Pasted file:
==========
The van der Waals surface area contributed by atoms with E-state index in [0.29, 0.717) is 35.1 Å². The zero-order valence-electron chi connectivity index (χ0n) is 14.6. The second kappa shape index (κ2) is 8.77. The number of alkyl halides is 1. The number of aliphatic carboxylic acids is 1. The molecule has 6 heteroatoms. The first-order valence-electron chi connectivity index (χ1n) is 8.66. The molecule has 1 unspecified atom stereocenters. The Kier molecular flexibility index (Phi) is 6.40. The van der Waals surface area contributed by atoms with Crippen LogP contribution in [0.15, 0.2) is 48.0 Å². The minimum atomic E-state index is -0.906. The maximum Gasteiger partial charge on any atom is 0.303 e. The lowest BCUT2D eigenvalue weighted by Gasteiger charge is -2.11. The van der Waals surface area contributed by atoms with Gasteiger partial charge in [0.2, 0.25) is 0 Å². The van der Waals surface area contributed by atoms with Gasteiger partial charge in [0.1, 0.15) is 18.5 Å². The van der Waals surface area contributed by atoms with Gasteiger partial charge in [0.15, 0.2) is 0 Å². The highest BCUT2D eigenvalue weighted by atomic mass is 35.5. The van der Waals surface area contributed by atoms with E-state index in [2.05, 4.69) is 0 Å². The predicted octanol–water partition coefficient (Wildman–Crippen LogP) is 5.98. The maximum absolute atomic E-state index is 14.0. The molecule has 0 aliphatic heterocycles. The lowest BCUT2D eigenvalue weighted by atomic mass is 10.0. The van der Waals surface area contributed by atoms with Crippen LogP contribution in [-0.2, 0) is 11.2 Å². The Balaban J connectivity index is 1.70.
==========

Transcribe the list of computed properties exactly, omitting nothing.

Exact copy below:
The van der Waals surface area contributed by atoms with E-state index in [0.29, 0.717) is 35.1 Å². The zero-order valence-electron chi connectivity index (χ0n) is 14.6. The second kappa shape index (κ2) is 8.77. The number of alkyl halides is 1. The number of aliphatic carboxylic acids is 1. The molecule has 6 heteroatoms. The first-order valence-electron chi connectivity index (χ1n) is 8.66. The molecule has 1 unspecified atom stereocenters. The Kier molecular flexibility index (Phi) is 6.40. The van der Waals surface area contributed by atoms with Crippen LogP contribution in [0.15, 0.2) is 48.0 Å². The minimum atomic E-state index is -0.906. The maximum Gasteiger partial charge on any atom is 0.303 e. The lowest BCUT2D eigenvalue weighted by Gasteiger charge is -2.11. The van der Waals surface area contributed by atoms with Gasteiger partial charge in [0.2, 0.25) is 0 Å². The van der Waals surface area contributed by atoms with Gasteiger partial charge in [0.1, 0.15) is 18.5 Å². The van der Waals surface area contributed by atoms with Gasteiger partial charge in [0.15, 0.2) is 0 Å². The highest BCUT2D eigenvalue weighted by atomic mass is 35.5. The van der Waals surface area contributed by atoms with E-state index in [2.05, 4.69) is 0 Å². The predicted octanol–water partition coefficient (Wildman–Crippen LogP) is 5.98. The maximum absolute atomic E-state index is 14.0. The molecule has 0 aliphatic heterocycles. The lowest BCUT2D eigenvalue weighted by atomic mass is 10.0. The van der Waals surface area contributed by atoms with Crippen LogP contribution in [-0.2, 0) is 11.2 Å². The Balaban J connectivity index is 1.70.